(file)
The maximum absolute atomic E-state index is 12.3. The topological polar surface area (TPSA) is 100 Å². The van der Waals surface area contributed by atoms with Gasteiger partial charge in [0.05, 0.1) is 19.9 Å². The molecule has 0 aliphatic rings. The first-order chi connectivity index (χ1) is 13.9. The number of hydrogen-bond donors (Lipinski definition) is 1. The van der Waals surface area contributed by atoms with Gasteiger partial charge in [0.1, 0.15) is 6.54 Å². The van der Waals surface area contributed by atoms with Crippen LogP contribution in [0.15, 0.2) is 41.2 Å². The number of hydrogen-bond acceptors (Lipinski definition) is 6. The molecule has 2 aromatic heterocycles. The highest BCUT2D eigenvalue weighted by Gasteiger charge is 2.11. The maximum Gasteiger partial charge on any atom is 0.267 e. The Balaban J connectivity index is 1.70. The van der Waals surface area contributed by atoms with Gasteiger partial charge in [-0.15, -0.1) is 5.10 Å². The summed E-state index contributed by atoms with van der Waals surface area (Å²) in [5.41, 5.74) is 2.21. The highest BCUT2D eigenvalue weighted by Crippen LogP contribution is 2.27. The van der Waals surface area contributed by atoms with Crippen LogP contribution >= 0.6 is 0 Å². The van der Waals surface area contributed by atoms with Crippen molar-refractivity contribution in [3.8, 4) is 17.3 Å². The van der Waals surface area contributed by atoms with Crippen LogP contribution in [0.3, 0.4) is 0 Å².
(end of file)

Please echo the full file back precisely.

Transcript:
The maximum absolute atomic E-state index is 12.3. The topological polar surface area (TPSA) is 100 Å². The van der Waals surface area contributed by atoms with Gasteiger partial charge in [0.05, 0.1) is 19.9 Å². The molecule has 0 aliphatic rings. The first-order chi connectivity index (χ1) is 13.9. The number of hydrogen-bond donors (Lipinski definition) is 1. The van der Waals surface area contributed by atoms with Gasteiger partial charge in [0.1, 0.15) is 6.54 Å². The van der Waals surface area contributed by atoms with Crippen LogP contribution in [0.15, 0.2) is 41.2 Å². The number of hydrogen-bond acceptors (Lipinski definition) is 6. The molecule has 2 aromatic heterocycles. The highest BCUT2D eigenvalue weighted by Gasteiger charge is 2.11. The maximum Gasteiger partial charge on any atom is 0.267 e. The Balaban J connectivity index is 1.70. The van der Waals surface area contributed by atoms with Gasteiger partial charge in [-0.15, -0.1) is 5.10 Å². The summed E-state index contributed by atoms with van der Waals surface area (Å²) in [5.41, 5.74) is 2.21. The highest BCUT2D eigenvalue weighted by Crippen LogP contribution is 2.27. The van der Waals surface area contributed by atoms with Crippen LogP contribution >= 0.6 is 0 Å². The van der Waals surface area contributed by atoms with Crippen molar-refractivity contribution in [3.8, 4) is 17.3 Å². The van der Waals surface area contributed by atoms with Crippen LogP contribution in [0.3, 0.4) is 0 Å².